Published by Rob Lambert,
Very few companies take web accessibility seriously but in a world that is increasingly moving online it is crucially important not to marginalise people who cannot interact with websites and applications.
Testing a site for accessibility is very simple in one respect, but very hard in another.
The accessibility of a site is typically judged against International compliance standards set out by W3C. Their guidelines essentially give three levels of compliance A, AA and AAA, although these guidelines are under continual review.
There are a number of automated tools which will check against the standards but you will still need a human eye to check the finer details and the nuances of compliance.
Achieving AAA compliance is really hard. I've only ever worked on one project that ever met AAA and we spent a lot of time and money on gaining the compliance - but it was worth it - we made the site accessible to the very people it was designed to serve.
How to test for accessibility
There are a number of tools on the market that check accessibility compliance. These tools will tell you whether you are compliant or not. They will list out improvements, recommendations and details of any failures.
These tools are pretty quick too providing rapid feedback against compliance, however, the answer you get will not tell you the whole truth. You need a human mind to verify the information.
In a very basic example you may have an image on the page. The image should have an “alt" attribute set so that people with screen readers can understand what the picture is.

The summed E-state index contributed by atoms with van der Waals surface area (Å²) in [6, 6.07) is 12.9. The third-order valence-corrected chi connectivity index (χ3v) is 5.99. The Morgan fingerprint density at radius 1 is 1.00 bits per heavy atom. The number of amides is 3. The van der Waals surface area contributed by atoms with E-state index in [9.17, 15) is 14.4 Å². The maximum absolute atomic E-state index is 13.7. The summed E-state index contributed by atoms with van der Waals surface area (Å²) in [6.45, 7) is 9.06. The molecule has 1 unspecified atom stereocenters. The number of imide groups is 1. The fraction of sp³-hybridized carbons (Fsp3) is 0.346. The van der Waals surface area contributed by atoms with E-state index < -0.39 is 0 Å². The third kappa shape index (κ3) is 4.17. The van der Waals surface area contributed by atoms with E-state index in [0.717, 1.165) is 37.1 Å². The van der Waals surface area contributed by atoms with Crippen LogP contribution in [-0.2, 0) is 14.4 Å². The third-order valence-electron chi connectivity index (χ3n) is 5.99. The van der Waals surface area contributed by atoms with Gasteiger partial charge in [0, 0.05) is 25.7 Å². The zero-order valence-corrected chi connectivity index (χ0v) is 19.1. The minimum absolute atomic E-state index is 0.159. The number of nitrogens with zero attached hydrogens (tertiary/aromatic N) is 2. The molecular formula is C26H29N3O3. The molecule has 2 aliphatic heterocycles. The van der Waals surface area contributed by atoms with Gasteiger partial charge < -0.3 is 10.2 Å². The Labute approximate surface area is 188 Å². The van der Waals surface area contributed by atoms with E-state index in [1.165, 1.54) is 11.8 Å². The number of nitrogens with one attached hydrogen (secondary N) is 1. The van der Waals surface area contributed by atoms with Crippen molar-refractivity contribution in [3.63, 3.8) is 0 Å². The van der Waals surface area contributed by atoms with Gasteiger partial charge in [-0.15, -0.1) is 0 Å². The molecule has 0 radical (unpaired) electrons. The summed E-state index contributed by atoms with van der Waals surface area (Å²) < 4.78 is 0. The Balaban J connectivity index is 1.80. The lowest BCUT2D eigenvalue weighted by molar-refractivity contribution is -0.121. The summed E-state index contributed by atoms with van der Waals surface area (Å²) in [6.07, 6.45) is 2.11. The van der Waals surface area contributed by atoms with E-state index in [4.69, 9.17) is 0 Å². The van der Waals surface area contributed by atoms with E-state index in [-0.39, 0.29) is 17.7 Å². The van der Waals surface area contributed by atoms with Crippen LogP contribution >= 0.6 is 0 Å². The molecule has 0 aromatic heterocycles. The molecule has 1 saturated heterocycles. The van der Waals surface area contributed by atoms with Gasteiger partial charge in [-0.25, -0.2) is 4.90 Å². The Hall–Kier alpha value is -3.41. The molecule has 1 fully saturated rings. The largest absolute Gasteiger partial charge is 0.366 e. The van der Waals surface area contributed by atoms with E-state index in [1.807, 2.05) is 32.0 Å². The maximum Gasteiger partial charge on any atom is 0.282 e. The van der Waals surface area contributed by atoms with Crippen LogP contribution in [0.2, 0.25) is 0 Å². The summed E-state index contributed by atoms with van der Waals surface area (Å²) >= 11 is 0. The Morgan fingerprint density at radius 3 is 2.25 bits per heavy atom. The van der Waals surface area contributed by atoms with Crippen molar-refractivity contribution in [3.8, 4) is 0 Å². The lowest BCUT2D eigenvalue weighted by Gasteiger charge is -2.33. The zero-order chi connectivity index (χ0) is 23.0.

If you don't have anything set for the “alt" tag an automated checker will warn you and explain you need to include text for this attribute.
Let’s say you have a picture of a red apple but you put an “alt" tag of “Brown Teddy Bear" and then run the scanner again. The scanner will give you a pass as you now have a value set for “alt" - it just so happens the value is incorrect. This is why you need human judgment.
The tools are incredibly useful and helpful but there is no substitute for human judgement, especially so when it comes to accessibility.
An automated tool will also not tell you whether the flow and logic makes sense to someone who cannot see the site and may not have prior knowledge of the page they are on, or even knowledge about what the site exists for.
In my experience there are very few people better at testing for accessibility than the very people who benefit from your accessible site.
It’s therefore important to consider outsourcing your testing to specialist accessibility testing companies or charities. They will offer you insights you will struggle to get through your own testing.
I once tested a site to AAA compliance according to the automated checkers and my own judgement, yet when I handed it over to an accessibility-testing expert from a charity I was stunned with how unusable it was. It was compliant, but it wasn't very easy or pleasing to use for this user.
Good accessibility testing needs human judgment and thinking. It cannot simply be automated. It requires trial and experimentation. It requires feedback from your target end users.
Saying that, the online tools are incredibly good at finding the obvious errors and compliance issues. Each year they become more refined, informative and powerful.
Whether you are aiming for compliance or not, an accessibility check will also point out some obvious flaws in the HTML and give you insight for areas to explore and test further.
This simplest way to check against W3C compliance is to use an automated checker in your browser. If your site is public facing you can also use an online checker by visiting their website and entering your URL in the site check.
Firefox accessibility extension - https://addons.mozilla.org/en-US/firefox/addon/accessibility-evaluation-toolb/
Tips on how best to describe the alt attribute - http://webdesign.about.com/od/beginningtutorials/a/aa122004.htm
Wave web accessibility checker -
Web accessibility checker -
If you’re interested in a career in Software Testing then check out my book Remaining Relevant And Employable (Tester’s Edition) - it’s packed full of ideas about writing good CVs, communicating your value to employers and doing well in an interview.